The title reads *Bootstrap criticism*, but in fact it should be Non-parametric bootstrap criticism. I am all in favour of Bootstrapping, but I point here to a major drawback.

The point is that we will never reach a scenario which is not covered by observed past. In most cases, we have enough past (or a wide range of observations) so that we feel comfortable, but not always. As an example, the Eurozone is only around for a decade or so in current configuration. Another example, if today it is 1995, and we think about possible futures for the interest rate series, non-parametric bootstrap which heavily relies on the data, a good thing in general (the frequenist in me talking), is a limited tool for the job. The following animation shows possible “futures” for the rate series in green and the red line is the actual realization.

As you can see, in the sample we have the series did not travel to the low interest rates environment observed today. Therefore, we have no chance to include this area in our set of possibilities (or, in probability jargon, to extend our support, to extend Omega). The big plus of non-parametric bootstrap is that it is strictly data-based, without any distributional assumption, the big minus is the same, it is strictly data-based. This disadvantage can be worked around by adding more assumptions and simulate from some distribution, a known one or a one you create for yourself given your own subjective guess.

Thinking ahead, we have never observed negative nominal interest rates, for a good economic reason, but you never know what policy makers may want to do to encourage consumption :), fingers crossed.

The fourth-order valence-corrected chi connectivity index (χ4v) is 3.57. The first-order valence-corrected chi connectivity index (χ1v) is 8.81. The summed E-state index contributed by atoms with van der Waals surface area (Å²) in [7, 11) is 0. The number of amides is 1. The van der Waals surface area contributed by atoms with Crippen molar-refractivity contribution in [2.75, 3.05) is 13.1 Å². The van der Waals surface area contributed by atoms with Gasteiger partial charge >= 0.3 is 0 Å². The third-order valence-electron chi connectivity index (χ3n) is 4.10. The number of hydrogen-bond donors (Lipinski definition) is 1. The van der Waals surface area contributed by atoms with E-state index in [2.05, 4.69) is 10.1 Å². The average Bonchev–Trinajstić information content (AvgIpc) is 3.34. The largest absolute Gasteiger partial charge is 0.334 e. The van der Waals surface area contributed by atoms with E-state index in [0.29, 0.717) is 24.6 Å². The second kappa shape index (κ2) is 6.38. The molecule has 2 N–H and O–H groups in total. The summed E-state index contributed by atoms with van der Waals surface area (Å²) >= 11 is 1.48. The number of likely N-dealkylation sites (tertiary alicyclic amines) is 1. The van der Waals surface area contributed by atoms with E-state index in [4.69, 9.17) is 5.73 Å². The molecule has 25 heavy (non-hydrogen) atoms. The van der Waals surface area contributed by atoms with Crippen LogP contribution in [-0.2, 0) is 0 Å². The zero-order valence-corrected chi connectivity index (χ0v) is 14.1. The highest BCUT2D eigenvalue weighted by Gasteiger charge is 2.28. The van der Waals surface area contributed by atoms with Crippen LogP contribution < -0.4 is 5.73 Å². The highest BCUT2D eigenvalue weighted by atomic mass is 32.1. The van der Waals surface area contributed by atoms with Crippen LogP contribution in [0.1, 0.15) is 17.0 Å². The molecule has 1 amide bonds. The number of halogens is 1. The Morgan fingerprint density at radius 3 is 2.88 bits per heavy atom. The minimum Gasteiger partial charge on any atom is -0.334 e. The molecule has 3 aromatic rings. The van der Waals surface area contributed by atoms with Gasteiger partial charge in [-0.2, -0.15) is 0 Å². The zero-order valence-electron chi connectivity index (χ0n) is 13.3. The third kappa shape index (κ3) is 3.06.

Code for the animation:

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df = data.frame(Time,Rate) # that is the data frame TT = NROW(df) cpoint= which(df$Time=="1994-12-31") saveGIF({ par(mfrow=c(1,1),bty = "n") for (m in 1:10){ plot(c(df$Rate[1:cpoint], rep(NA,TT-cpoint))~df$Time, ylim = c(0,15),ty = "l", ylab = "", tck = -0.01, xlab = " ",cex=2.8,main = "US 10 Year Rate", cex.lab = 1.5,cex.main = 2.5, lwd=2.5, las = 1,cex.axis = 1.3) segments(x0=df$Time[cpoint],y0=0,x1=df$Time[cpoint],y1=14, col='brown',lwd=2.5,lty=2) for (k in 1:m){ lines(ystar[1:length(df$Time[cpoint]),k]~df$Time[cpoint],col = 3) }} # code for creating ystar is give in http://eranraviv.com/blog/bootstrapping-time-series-r-code/ points(df$Rate[cpoint:(TT)]~df$Time[cpoint],col = 2,ty ="l",lwd=lwd1) } # You need to install ImageMagic to animate the plot |

Hi,

Nice example showing that not everything should be entirely data-driven. Models and priors are and will always be useful.

I am not sure how you did your bootstrapping (didn’t examine the code closely), but usually one first-differences the time series and bootstraps using reshuffled differences, in my experience.

Thanks for the comment. You raise a good point, the code I use is suited for weakly dependent time series while the rates are clearly very strongly dependent. I thought a bit about your suggestion to difference the series and then bootstrap. This would result in many bootstrapped series which reach unreasonable values (e.g. -6% nominal rate). Perhaps there is a work-around to that but the criticism is general. Think 06/05/2010 during the flash crash, you will never get such a crash from bootstrapping prior to that specific date (at least not using non-parametric bootstrap).